The Motherline: Every Woman's Journey to find her Female Roots
by Naomi Ruth Lowinsky.
The Motherline takes the perspective of the mother who is always also a daughter. It is a book for women who have mothers, are mothers, or are considering becoming mothers, and for the men who love them. Telling the stories of women whose maturation has been experienced in the cycle of mothering, it urges a view of the psyche of women that does not sever mother from daughter, feminism from "the feminine," body from soul.
It argues that the path to wholeness requires us to reclaim aspects of the feminine self that we have lost or forgotten in our struggle to free ourselves from constricting roles. It describes a woman's journey to find her roots in the personal, cultural, and archetypal Motherline.
Our mothers are the first world we know, the source of our lives and our stories. Embodying the mysteries of origin, they tie us to the great web of kin and generation. Yet the voice of their experience is seldom heard. We have no cultural mirror in which to envision the fullness of female development; we are deprived of images of female wisdom and maturity. Finding our female roots, reclaiming our feminine souls, requires us to pay attention to our real mothers' lives and experience. Listening to our mothers' stories is the beginning of understanding our own.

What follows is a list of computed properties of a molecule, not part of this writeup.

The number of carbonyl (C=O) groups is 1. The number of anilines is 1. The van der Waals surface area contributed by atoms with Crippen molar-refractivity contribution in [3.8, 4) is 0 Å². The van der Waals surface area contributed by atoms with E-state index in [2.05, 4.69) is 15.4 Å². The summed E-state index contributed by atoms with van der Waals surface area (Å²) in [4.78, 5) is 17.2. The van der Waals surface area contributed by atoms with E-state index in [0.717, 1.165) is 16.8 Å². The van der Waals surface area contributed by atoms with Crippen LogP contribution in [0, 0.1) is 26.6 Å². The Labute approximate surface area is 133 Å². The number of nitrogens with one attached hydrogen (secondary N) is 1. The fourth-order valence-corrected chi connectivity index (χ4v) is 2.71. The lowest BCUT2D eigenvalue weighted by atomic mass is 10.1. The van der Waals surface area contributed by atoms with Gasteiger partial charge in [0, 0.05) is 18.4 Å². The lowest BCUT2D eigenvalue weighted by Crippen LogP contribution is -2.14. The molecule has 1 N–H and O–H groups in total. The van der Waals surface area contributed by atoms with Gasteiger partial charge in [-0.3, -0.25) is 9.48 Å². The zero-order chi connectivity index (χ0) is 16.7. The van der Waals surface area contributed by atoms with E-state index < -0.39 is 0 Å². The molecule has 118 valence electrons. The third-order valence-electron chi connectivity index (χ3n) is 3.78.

“(In) this perceptive and penetrating study . . . (Naomi Ruth Lowinsky) imaginatively applies Jungian, feminist and literary approaches to popular attitudes about . . . mothers and daughters and movingly, to personal experience.”
“A combination of years of scholarship and recordings of personal journeys, this book belongs in every woman’s psychology/spirituality collection.”
“In this accessible volume, Jungian psychologist Lowinsky explores the pain that women feel when their mother-love is undervalued or erased.”
About the Author